Martin Cid, a Writer is a Liar

Martin Cid, a Writer is a Liar

Have you ever known a handsome writer? Nooooo (you will answer), all of them are terribly ugly, poorly dressed; sometimes unshaven, and some others without a teeth (see Cortazar or Eco if you have any doubt).
Have you ever heard about a polite writer? Of course, no (neither me). They have bad temper, they behave eccentric and the list of drunkards would be interminable (recently, Saramago has said he is abstemious: well, every rule has one exception, but no more than one).
Nevertheless, the majority of them have had no problems with the opposite sex and on the contrary, women have raffled their company (the same with authoresses and their relationship with men).
A miracle? I don’t think so. I think they know how to express their feelings and how to guess the feelings of others, they know how to communicate and above all (and this point is essential when courting), they are specialists in entertaining and in resolving desperate situations.
Years ago, I entered in a fashioned pub with some friends. We saw a group of nice girls and approached to them. But the repellent brother of the best one (a guy with round granny glasses, who seemed librarian) said:
-Only if you know the beginning of the Odyssey, you can speak with these girls.
Poor boy! Because I knew those verses by heart and even drunkard (sorry, but I am a writer too), I can recite them. Then, badly dressed and smelling to smoke (another vicious), I got my purpose.
To honor that day, I leave here the beginning of this fantastic poem and my Homeric anecdote. If the anecdote is true, it is yours who must say… But, remember, a writer is a liar.

Ulysses discovers Achilles, by Rubens

Odyssey, by Homer, 800 B.C.E.

Translated by Samuel Butler
Book I
Tell me, O muse, of that ingenious hero who travelled far and wide after he had sacked the famous town of Troy. Many cities did he visit, and many were the nations with whose manners and customs he was acquainted; moreover he suffered much by sea while trying to save his own life and bring his men safely home; but do what he might he could not save his men, for they perished through their own sheer folly in eating the cattle of the Sun-god Hyperion; so the god prevented them from ever reaching home. Tell me, too, about all these things, O daughter of Jove, from whatsoever source you may know them.
So now all who escaped death in battle or by shipwreck had got safely home except Ulysses, and he, though he was longing to return to his wife and country, was detained by the goddess Calypso, who had got him into a large cave and wanted to marry him. But as years went by, there came a time when the gods settled that he should go back to Ithaca; even then, however, when he was among his own people, his troubles were not yet over; nevertheless all the gods had now begun to pity him except Neptune, who still persecuted him without ceasing and would not let him get home.
Now Neptune had gone off to the Ethiopians, who are at the world’s end, and lie in two halves, the one looking West and the other East. He had gone there to accept a hecatomb of sheep and oxen, and was enjoying himself at his festival; but the other gods met in the house of Olympian Jove, and the sire of gods and men spoke first. At that moment he was thinking of Aegisthus, who had been killed by Agamemnon’s son Orestes; so he said to the other gods:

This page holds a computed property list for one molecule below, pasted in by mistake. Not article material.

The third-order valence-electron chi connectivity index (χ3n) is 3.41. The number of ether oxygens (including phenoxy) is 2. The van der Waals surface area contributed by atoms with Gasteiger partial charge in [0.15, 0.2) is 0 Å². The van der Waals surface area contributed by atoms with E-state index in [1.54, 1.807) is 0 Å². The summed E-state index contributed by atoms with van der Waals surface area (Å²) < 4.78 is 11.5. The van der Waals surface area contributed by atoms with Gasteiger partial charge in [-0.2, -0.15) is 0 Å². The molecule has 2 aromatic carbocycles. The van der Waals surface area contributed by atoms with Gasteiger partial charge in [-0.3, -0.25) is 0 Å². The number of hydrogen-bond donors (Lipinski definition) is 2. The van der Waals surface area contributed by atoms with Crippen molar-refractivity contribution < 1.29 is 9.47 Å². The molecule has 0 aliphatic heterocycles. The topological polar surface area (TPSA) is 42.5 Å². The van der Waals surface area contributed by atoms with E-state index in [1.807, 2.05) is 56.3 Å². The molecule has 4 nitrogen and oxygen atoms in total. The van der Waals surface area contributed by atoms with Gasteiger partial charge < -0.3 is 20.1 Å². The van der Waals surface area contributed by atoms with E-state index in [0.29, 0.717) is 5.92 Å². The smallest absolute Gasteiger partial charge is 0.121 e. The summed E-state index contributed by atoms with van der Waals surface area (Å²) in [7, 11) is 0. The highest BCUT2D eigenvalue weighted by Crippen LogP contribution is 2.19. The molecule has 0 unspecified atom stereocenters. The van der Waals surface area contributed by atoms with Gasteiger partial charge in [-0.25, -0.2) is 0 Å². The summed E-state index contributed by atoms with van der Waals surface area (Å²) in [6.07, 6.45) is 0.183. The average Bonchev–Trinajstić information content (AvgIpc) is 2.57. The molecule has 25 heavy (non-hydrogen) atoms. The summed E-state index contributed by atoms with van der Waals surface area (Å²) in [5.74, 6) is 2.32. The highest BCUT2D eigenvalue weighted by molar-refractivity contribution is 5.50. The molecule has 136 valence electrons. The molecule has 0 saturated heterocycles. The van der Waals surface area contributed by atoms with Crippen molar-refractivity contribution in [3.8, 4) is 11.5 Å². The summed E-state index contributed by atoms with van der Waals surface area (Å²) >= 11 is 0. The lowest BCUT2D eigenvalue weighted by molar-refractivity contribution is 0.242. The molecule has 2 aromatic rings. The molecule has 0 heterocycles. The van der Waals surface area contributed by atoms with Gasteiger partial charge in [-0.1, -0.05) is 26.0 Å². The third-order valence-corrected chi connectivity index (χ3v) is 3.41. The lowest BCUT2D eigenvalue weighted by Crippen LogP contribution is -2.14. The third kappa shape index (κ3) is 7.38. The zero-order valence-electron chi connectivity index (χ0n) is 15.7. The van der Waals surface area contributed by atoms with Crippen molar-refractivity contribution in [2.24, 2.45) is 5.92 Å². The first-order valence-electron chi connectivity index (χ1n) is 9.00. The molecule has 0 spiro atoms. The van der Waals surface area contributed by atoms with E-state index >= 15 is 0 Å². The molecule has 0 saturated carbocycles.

“See now, how men lay blame upon us gods for what is after all nothing but their own folly. Look at Aegisthus; he must needs make love to Agamemnon’s wife unrighteously and then kill Agamemnon, though he knew it would be the death of him; for I sent Mercury to warn him not to do either of these things, inasmuch as Orestes would be sure to take his revenge when he grew up and wanted to return home. Mercury told him this in all good will but he would not listen, and now he has paid for everything in full.”
Then Minerva said, “Father, son of Saturn, King of kings, it served Aegisthus right, and so it would any one else who does as he did; but Aegisthus is neither here nor there; it is for Ulysses that my heart bleeds, when I think of his sufferings in that lonely sea-girt island, far away, poor man, from all his friends. It is an island covered with forest, in the very middle of the sea, and a goddess lives there, daughter of the magician Atlas, who looks after the bottom of the ocean, and carries the great columns that keep heaven and earth asunder. This daughter of Atlas has got hold of poor unhappy Ulysses, and keeps trying by every kind of blandishment to make him forget his home, so that he is tired of life, and thinks of nothing but how he may once more see the smoke of his own chimneys. You, sir, take no heed of this, and yet when Ulysses was before Troy did he not propitiate you with many a burnt sacrifice? Why then should you keep on being so angry with him?”

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